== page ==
(4.1.2) Kurtosis
The kurtosis is a measure of excess or how much energy is in the tails of a distribution function. Since noise generally has a Gaussian distribution, its kurtosis will be close to zero. Therefore, this measure helps in distinguishing between noise and a signal of interest. The kurtosis of a random variable y is defined as:
where m denotes mean, E denotes expectation and a denotes standard deviation.
(4.1.3) Skewness
The skewness is a measure of non-symmetry of a distribution. In general, the spectrum of a signal is symmetric while the spectrum of noise tends to be non-symmetric. Therefore, skewness can be used as a feature to distinguish signals from noise. The skewness of a random variable y is defined as:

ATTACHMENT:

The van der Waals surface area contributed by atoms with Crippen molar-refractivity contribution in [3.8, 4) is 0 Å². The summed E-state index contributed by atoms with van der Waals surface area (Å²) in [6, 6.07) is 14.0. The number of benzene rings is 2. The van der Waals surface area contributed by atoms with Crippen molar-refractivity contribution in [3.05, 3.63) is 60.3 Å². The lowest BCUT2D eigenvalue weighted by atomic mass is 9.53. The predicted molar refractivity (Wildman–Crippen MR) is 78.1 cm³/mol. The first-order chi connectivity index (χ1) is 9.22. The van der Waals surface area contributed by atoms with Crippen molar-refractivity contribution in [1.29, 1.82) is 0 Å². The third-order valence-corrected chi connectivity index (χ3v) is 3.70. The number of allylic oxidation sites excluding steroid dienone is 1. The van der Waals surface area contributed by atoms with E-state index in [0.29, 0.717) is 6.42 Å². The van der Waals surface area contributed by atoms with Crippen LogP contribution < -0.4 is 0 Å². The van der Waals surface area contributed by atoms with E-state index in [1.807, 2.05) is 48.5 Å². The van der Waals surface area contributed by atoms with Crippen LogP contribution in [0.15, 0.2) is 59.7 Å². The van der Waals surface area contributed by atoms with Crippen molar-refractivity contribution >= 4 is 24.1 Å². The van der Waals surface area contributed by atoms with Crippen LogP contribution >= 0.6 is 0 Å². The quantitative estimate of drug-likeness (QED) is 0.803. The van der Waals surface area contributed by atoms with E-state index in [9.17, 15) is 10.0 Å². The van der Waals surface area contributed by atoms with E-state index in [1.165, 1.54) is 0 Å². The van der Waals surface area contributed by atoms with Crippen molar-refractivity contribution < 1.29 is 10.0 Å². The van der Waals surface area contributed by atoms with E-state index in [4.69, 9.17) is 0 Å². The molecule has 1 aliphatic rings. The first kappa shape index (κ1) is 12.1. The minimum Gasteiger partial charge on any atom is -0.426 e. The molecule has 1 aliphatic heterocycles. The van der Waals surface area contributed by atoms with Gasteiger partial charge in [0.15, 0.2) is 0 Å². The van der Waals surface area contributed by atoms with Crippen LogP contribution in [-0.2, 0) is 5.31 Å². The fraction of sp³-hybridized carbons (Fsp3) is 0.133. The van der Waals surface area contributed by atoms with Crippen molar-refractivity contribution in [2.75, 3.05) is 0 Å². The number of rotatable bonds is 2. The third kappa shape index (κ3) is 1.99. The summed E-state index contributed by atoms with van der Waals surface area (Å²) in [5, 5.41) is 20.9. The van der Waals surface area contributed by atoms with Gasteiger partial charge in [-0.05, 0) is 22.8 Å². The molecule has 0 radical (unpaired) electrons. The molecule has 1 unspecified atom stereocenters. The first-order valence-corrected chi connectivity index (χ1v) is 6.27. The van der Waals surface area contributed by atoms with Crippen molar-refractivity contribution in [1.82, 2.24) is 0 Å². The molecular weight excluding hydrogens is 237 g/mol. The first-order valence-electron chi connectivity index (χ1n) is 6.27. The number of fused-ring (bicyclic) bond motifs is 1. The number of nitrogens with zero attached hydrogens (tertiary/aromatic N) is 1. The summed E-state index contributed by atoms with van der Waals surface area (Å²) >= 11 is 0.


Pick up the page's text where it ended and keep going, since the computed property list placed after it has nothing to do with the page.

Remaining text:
In equations (3) and (4) above m_{y}=E[y]−mean, and σ_{y}^{2}=E[(y−m_{y})(y−m_{y})*]−variance.
Additionally, * denotes conjugation.
(4.2) Information Bound-Based Intrinsic Dimension of Features for Signal Representation
Consider a set of N features F={F_{1},F_{2},Λ, F_{N}}. The mutual information between two features F_{i }and F_{j }is defined as: I(F_{i},F_{j})=H(F)−H(F_{i}|F_{j}), where H(F_{i}) is the entropy and H(F_{i}|F_{j}) is the conditional entropy. The mutual information dI>0 if F_{i }and F_{j }are mutually uncorrelated. In other words, there is information gain by including F_{j }with F_{i}. If there is no gain then dI=0. This implies that F_{j }is a redundant or a non-discriminant feature. Based on this, the information bound is defined as the minimum set of features which are mutually uncorrelated or as the minimum set of features for which dI>0. This minimum set is defined as the intrinsic dimension of the features for optimal signal representation.